The Big 12 as a league kicked off basketball season with its annual Media Days, Wednesday at Kansas City's Sprint Center. The event came with the typical fanfare associated with it. All 10 coaches met with the media before breaking down into individual groups with players. It was your usual coachspeak with some interesting tidbits sprinkled throughout.
Nine teams will take their shot at Kansas in a quest to prevent the Jayhawks from winning a ninth straight conference title.
"We have great experience with our senior class that's been through a lot of battles and we have a lot of puppies; seven freshmen, so I think it will be a good team in time," Self said.
One issue that was frequently brought up a year ago was depth, Self thinks that won't be a problem this year.
"We went seven deep and not eight," Self said. "So, this year, I think we can go 10 or 11 deep. We're definitely a deeper team."
Self added that Kansas will have to replace the firepower provided by Thomas Robinson and Tyshawn Taylor.
"That will be the challenge to me is having the really good players step up and become excellent players, or to have a guy step up and play a more pivotal role," Self said.
Some other highlights:
New Texas Tech interim coach Chris Walker doesn't see his opportunity as just being an interim. He believes in what he can do as coach of the Red Raiders.
"I don't have six months to live, I have six months to give," Walker said.
Kansas State has a new leader in Bruce Weber, who replaces Frank Martin, who left for South Carolina. Weber has a tall task ahead of him as the Wildcats hope to be on par with Kansas and Bill Self, but he's one that embraces the challenge.
"As a coach, you want that challenge. That's the exciting part of it. I hope we make it a rivalry," Weber first said before rephrasing. "It's obviously a rivalry, but we hope we can compete and have a chance to really get them worried about us also."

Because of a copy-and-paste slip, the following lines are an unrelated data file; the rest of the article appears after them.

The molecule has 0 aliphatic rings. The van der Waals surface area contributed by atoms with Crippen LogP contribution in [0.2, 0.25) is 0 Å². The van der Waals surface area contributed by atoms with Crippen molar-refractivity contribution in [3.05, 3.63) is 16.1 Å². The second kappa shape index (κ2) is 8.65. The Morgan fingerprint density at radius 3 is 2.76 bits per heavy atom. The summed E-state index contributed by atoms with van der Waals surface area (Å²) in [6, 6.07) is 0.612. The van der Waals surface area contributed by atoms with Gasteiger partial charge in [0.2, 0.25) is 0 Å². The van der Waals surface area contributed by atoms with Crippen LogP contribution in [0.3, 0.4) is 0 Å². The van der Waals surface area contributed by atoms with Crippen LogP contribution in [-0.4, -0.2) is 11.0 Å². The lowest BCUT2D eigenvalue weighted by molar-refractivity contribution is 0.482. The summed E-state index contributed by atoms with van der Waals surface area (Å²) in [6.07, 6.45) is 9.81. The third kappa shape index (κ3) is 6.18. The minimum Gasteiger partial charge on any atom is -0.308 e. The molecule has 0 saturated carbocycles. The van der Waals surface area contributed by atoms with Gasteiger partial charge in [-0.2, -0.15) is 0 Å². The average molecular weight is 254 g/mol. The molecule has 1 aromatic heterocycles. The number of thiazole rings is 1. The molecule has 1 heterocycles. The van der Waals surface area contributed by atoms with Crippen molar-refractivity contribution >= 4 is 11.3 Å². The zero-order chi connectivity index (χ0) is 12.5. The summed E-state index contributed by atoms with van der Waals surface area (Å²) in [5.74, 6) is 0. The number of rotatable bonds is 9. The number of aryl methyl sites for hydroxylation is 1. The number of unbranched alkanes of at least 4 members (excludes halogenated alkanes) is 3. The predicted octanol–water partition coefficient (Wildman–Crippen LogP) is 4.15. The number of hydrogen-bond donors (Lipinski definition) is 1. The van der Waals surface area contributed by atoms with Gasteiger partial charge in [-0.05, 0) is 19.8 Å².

Iowa State will be a team to watch under coach Fred Hoiberg, who begins his third season in Ames, fresh off an NCAA Tournament appearance. In a short time, Hoiberg has changed the culture, rekindling days gone by at ISU, a school in which the students make up half of the town's population (60,000).
"You can come here and focus on your basketball and your academics," Hoiberg said.
TCU enters the Big 12 led by a coach in Trent Johnson who has had success at big levels.
Oklahoma State coach Travis Ford says the injury bug that plagued his team last year is still affecting them early on. Ford says the Cowboys will be playing three or four freshmen, three sophomores, a junior and one or two seniors.
Texas coach Rick Barnes will have a very young team comprised of only freshmen and sophomores. However, Barnes feels the chemistry with this team is better than he's had in a long time.
Baylor enters off an Elite Eight appearance and looking to replace three great players in Quincy Acy, Quincy Miller and Perry Jones III, but they have an outstanding one in Pierre Jackson, who has drawn praise from the league's coaches.
The Bears will face some tough challenges early, including road game at Gonzaga and defending Nation Champion Kentucky on December 1st.
"That gets us ready for the Big 12," Drew said. "Because playing on the road in the Big 12 is why the Big 12 Conference is special."
After five years, Bob Huggins is back in the conference, except now he leads his alma mater West Virginia into the league after enjoying abundance success in the Big East. Huggins thinks the Mountaineers will feel more at home in the Big 12 because of the similarities.
"I think whoever was in charge of expansion did a great job. They picked schools that were a lot like the other schools in the Big 12," Huggins said. "We're a college town (Morgantown), much like most of the schools in the Big 12."
When all was set and done though, it was Self and Kansas, who rightfully drew much of the praise.
"He just finds ways to win," Huggins said of Self. "When you talk about KU winning all of those, I think there is one guy really responsible and that's Bill."